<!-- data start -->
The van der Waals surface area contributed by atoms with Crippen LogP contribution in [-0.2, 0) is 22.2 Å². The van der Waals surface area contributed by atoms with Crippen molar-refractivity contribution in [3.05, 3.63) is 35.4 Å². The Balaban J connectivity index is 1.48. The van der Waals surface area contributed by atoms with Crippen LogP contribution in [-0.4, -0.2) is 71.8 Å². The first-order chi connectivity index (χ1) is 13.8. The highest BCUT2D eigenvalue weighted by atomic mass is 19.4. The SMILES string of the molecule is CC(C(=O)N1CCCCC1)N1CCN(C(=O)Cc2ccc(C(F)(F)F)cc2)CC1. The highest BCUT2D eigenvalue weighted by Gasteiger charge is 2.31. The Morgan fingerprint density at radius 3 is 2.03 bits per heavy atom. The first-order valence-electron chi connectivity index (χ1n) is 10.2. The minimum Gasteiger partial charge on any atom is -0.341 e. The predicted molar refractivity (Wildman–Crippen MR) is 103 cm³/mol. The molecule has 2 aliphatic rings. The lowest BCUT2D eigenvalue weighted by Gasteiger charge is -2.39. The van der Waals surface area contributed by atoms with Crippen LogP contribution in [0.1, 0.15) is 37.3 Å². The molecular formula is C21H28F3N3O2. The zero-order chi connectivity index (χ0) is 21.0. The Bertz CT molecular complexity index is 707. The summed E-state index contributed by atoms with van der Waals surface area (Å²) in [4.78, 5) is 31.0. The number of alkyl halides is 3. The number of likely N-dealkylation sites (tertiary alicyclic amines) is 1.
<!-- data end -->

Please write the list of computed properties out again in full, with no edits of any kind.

The van der Waals surface area contributed by atoms with Crippen LogP contribution in [-0.2, 0) is 22.2 Å². The van der Waals surface area contributed by atoms with Crippen molar-refractivity contribution in [3.05, 3.63) is 35.4 Å². The Balaban J connectivity index is 1.48. The van der Waals surface area contributed by atoms with Crippen LogP contribution in [-0.4, -0.2) is 71.8 Å². The first-order chi connectivity index (χ1) is 13.8. The highest BCUT2D eigenvalue weighted by atomic mass is 19.4. The SMILES string of the molecule is CC(C(=O)N1CCCCC1)N1CCN(C(=O)Cc2ccc(C(F)(F)F)cc2)CC1. The highest BCUT2D eigenvalue weighted by Gasteiger charge is 2.31. The Morgan fingerprint density at radius 3 is 2.03 bits per heavy atom. The first-order valence-electron chi connectivity index (χ1n) is 10.2. The minimum Gasteiger partial charge on any atom is -0.341 e. The predicted molar refractivity (Wildman–Crippen MR) is 103 cm³/mol. The molecule has 2 aliphatic rings. The lowest BCUT2D eigenvalue weighted by Gasteiger charge is -2.39. The van der Waals surface area contributed by atoms with Crippen LogP contribution in [0.1, 0.15) is 37.3 Å². The molecular formula is C21H28F3N3O2. The zero-order chi connectivity index (χ0) is 21.0. The Bertz CT molecular complexity index is 707. The summed E-state index contributed by atoms with van der Waals surface area (Å²) in [4.78, 5) is 31.0. The number of alkyl halides is 3. The number of likely N-dealkylation sites (tertiary alicyclic amines) is 1.